Watching the early-March debut of Titlepage.tv, a well-publicized Internet-only talk show devoted to “passionate conversations about books,” brought to mind when a nerd asks the most popular girl to dance at his high-school prom. Former Random House executive editor (and novelist) Dan Menaker was an oh-so-earnest cross between Bernard Pivot and Charlie Rose, relying on cue cards and marked passages to force chemistry between awkwardly chosen quartets of writers squirming in uncomfortable chairs. The camera work favored bald spots, eye rolls, and bored reaction shots. But as painful as it was to watch episodes one and two, a promised format revamp for episode three had us rooting for a nerd triumph.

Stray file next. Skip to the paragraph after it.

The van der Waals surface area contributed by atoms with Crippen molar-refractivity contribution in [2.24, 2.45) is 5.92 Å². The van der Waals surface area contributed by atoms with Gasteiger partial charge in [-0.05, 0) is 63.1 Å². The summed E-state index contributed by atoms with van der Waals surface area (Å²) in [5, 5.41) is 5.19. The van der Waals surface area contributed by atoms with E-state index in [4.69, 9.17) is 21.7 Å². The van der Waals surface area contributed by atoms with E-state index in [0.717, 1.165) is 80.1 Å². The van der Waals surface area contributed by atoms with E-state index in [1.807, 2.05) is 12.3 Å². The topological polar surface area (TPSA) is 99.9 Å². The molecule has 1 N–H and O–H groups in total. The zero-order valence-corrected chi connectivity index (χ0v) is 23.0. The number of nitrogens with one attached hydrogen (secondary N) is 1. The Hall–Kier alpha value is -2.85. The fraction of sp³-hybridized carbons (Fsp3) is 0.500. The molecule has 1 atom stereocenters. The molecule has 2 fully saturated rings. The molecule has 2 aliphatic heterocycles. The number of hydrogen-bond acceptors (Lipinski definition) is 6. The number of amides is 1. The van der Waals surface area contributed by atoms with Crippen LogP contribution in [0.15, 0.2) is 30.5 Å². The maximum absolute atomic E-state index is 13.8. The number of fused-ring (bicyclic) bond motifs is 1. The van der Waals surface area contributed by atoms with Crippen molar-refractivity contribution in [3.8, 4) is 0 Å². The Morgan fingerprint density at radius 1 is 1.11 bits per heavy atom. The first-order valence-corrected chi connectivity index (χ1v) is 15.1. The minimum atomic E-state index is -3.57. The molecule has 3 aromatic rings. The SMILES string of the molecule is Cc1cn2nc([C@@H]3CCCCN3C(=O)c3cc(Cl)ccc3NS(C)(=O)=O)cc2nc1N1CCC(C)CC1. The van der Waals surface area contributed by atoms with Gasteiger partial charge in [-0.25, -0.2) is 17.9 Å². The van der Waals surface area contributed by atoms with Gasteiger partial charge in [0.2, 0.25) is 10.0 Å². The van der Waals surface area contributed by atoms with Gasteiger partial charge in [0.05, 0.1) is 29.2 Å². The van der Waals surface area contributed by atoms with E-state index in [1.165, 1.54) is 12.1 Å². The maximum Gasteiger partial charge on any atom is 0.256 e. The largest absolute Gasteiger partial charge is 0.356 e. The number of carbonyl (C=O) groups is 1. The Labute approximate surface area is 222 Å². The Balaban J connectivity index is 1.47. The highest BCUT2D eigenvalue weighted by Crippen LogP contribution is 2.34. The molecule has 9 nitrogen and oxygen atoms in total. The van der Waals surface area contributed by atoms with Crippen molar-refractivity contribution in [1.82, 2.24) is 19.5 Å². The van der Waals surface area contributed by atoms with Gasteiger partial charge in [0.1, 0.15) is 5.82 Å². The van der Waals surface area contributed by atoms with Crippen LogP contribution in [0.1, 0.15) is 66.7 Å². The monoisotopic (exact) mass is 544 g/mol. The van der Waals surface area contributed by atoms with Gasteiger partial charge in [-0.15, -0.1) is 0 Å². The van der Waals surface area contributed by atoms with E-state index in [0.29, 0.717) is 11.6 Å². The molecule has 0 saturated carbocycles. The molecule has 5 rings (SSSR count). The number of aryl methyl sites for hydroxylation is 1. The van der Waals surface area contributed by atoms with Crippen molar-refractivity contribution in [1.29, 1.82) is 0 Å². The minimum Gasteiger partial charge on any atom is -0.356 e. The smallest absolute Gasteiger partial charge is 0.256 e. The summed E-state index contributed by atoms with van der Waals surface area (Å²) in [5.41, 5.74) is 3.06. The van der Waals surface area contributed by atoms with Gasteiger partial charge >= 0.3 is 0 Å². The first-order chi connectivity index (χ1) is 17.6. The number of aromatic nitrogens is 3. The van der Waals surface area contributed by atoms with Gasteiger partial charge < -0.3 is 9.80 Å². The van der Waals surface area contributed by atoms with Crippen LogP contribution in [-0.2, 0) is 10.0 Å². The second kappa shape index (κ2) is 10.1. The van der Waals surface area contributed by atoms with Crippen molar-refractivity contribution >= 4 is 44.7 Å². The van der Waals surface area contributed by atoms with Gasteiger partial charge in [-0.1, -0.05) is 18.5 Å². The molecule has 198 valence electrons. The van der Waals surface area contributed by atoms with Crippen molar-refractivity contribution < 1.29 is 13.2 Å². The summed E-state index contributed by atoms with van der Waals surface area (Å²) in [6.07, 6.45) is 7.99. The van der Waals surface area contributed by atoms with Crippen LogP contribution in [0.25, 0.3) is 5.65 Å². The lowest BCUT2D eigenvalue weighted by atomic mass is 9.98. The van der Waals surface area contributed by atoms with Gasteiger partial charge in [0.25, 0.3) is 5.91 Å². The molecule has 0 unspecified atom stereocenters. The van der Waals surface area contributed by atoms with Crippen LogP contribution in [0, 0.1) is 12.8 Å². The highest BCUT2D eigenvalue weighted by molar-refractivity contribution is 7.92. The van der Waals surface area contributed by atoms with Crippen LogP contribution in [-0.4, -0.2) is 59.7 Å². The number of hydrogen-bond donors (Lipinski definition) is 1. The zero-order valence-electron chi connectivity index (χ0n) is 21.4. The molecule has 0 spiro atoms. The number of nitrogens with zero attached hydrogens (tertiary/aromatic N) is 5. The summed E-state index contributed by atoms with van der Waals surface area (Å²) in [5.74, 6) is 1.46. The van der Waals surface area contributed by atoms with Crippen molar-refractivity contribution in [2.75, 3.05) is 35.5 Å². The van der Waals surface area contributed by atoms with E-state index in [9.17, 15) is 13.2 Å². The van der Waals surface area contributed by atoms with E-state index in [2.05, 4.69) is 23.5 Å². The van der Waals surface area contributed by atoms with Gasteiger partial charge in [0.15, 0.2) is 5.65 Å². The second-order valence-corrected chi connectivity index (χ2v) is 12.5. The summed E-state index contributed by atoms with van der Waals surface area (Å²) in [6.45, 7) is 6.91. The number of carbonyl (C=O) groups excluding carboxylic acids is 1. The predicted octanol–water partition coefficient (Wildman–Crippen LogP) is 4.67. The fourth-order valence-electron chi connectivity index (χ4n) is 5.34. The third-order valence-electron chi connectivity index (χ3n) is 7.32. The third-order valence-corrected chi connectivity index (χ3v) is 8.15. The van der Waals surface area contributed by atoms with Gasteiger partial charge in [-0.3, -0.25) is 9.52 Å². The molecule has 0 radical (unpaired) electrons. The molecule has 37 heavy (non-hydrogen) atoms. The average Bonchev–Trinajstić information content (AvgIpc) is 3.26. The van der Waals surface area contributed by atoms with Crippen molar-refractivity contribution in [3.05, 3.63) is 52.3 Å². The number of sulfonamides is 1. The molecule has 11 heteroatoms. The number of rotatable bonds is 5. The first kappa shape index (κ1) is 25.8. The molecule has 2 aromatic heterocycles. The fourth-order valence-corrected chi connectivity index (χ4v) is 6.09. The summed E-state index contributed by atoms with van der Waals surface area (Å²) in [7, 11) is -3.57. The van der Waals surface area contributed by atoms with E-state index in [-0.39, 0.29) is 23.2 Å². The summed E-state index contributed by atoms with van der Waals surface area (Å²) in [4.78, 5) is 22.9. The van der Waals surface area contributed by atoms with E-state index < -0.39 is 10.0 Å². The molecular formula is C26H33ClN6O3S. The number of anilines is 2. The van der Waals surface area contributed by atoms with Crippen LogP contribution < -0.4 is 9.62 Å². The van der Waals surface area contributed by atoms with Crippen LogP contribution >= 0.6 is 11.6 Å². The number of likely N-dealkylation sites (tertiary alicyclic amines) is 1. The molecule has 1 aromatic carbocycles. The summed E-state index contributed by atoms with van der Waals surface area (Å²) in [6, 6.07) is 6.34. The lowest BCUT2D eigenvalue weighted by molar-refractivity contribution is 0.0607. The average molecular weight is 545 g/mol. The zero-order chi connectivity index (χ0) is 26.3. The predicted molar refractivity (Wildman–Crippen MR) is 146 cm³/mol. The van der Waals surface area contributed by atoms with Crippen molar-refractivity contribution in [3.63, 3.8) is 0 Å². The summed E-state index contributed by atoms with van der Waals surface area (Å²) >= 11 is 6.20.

That didn’t quite happen – Menaker’s adoption of an earpiece to help him with questions gave him away, the uncomfortable chairs are still around, and the opening B-roll montage was downright amateurish — but episode three’s nonfiction focus is a marked improvement. The well-honed gab gifts of David Hadju and David Gilmour needed only slight prompting from the host, while Louis Masur’s eloquent discussion of a shocking 1976 photograph of flag-induced assault accomplished its job in making us want to get a copy of his book immediately. But Mary Roach seemed out of place; her frank talk of female orgasms and penile pricking devices elicited visible gulps and nervous laughter from the otherwise all-male crowd. Perhaps Roach’s lone female status was a deliberate role reversal of Keith Gessen’s single-guy status in the previous episode, but the result had us wondering if the net effect was brave or belittling. Maybe someone should give her a talk show. —Sarah Weinman
Titlepage.tv [Official site]Titlepage.tv Fails to Make Dan Menaker the Letterman of Books